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Install solar panels on the roof, as AI helps increase efficiency

solar panels on the roof


How to Install solar panels on the roof and do not go wrong

Are you planning to install solar panels on the roof but want to know how much it will yield? Today, different computing systems and digital applications come to the aid of users, allowing even the less experienced to make informed decisions. Simply type the search engines the words “photovoltaic simulator” to get a slew of useful tools with which to start thinking about the sizing of the plant, the initial investment and the possible yield.

But researcher Mohammad Aslani of the University of Gävle, Sweden, wanted something more: a highly intelligent tool that could help those interested in installing solar panles on the roof to achieve the maximum possible solar production. As part of his doctoral thesis, Aslani and computer science professor Stefan Seipel have developed a new approach with which to accurately identify the areas that can be used for the installation of solar panels. Considering dimensions, shape and superstructures of roofs, as well as any shadow effects.

How many solar panels to install on the roof?

The first step was to use PointNet++, a deep-learning neural network. Using public cadastral maps, aerial photographs and targeted data obtained through lidar, the network helps, in a first step, to identify all the roofs. Then Aslani and Seipel extracted the planar segments of the roofs identified using clustering and evaluating slope and orientation of the roofs. In the third phase, the system studied the structure of each available surface, including chimneys and corners and suggested the number of photovoltaic panels to be installed on each roof and how to position them for the most efficient energy production possible.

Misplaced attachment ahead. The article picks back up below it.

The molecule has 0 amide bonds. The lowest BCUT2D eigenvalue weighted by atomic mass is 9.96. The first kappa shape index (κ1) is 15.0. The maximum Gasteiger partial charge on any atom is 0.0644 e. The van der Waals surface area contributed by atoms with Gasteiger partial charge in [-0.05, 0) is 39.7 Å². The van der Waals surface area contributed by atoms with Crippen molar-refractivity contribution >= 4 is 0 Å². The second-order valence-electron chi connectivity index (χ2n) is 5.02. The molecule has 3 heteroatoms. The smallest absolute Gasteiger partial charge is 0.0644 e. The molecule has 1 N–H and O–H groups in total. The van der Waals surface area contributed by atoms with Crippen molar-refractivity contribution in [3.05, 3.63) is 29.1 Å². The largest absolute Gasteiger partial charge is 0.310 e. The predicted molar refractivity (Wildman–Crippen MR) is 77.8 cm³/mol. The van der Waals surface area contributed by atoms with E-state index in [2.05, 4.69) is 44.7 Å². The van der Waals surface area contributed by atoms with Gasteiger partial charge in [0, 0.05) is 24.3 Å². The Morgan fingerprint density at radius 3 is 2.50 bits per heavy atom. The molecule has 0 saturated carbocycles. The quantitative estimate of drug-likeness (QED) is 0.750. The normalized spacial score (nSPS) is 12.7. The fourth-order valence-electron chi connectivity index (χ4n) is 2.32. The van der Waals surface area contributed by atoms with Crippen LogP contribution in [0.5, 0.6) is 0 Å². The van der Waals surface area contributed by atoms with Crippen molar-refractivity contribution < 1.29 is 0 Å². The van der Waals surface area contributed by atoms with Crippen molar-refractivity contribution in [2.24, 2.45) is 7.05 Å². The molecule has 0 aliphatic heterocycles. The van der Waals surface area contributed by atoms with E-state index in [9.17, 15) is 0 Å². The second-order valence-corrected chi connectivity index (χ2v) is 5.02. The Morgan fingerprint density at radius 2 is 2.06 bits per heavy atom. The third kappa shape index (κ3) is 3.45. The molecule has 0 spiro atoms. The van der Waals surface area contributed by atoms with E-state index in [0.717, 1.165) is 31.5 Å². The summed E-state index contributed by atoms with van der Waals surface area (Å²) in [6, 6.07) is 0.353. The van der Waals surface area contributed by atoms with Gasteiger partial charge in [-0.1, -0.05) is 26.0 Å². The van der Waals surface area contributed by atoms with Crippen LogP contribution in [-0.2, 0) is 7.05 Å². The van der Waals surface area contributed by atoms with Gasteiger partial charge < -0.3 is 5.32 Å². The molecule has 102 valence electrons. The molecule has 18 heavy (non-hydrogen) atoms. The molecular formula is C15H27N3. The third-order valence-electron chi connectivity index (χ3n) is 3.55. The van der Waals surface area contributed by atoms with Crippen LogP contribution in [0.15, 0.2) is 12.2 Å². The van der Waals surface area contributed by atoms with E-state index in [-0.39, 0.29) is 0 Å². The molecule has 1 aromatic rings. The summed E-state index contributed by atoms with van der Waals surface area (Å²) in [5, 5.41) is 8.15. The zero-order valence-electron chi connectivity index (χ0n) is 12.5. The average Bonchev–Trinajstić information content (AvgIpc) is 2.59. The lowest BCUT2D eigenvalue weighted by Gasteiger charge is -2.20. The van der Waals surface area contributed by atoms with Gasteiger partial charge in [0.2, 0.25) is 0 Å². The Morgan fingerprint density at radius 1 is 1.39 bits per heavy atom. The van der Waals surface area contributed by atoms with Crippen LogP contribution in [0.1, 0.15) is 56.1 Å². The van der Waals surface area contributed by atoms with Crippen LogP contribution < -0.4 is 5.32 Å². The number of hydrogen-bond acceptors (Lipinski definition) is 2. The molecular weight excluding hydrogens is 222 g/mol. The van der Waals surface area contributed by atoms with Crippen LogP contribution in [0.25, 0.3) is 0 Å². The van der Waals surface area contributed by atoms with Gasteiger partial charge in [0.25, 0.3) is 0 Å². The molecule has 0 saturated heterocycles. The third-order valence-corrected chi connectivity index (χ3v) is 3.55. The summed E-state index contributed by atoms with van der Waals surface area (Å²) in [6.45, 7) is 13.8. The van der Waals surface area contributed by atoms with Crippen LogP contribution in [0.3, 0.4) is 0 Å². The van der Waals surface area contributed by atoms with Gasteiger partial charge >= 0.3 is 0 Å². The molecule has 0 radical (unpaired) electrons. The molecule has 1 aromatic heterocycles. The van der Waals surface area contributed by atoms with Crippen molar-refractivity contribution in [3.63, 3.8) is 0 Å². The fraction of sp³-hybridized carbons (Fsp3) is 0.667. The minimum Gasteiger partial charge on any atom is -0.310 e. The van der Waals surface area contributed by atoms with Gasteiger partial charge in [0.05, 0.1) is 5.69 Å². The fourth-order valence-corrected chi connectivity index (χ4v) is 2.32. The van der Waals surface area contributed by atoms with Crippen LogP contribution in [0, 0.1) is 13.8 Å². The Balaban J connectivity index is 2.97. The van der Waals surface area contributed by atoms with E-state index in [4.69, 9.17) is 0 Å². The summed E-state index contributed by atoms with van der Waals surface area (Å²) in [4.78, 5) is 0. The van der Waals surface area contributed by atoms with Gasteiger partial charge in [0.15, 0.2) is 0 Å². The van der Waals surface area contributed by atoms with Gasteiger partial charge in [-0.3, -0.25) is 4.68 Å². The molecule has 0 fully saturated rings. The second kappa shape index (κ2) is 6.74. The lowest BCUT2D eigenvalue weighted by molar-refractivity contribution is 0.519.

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The process relies on a total of six different AI engines, two for each phase. In two case studies, one in Gothenburg and one in Uppsala (both in Sweden), the new method was more accurate than the previous ones.

Existing systems tend to be too optimistic; they overestimate energy efficiency because they are not as detailed as ours,” he explains. “They do not take into account spatial details that affect or hinder the placement of solar modules as much as our method”. The next step in finding Aslanis? Develop artificial intelligence to make it an integral part of the study of the energy needs of a building, when calculating the number of solar panels to be installed on the roof. “I would also like to overturn the common thought so that research is done on how to build buildings and roofs to get the most out of photovoltaic modules”, concludes the researcher. The research was published in the Proceedings of the 8th International Conference on Geographical Information Systems Theory, Applications and Management.

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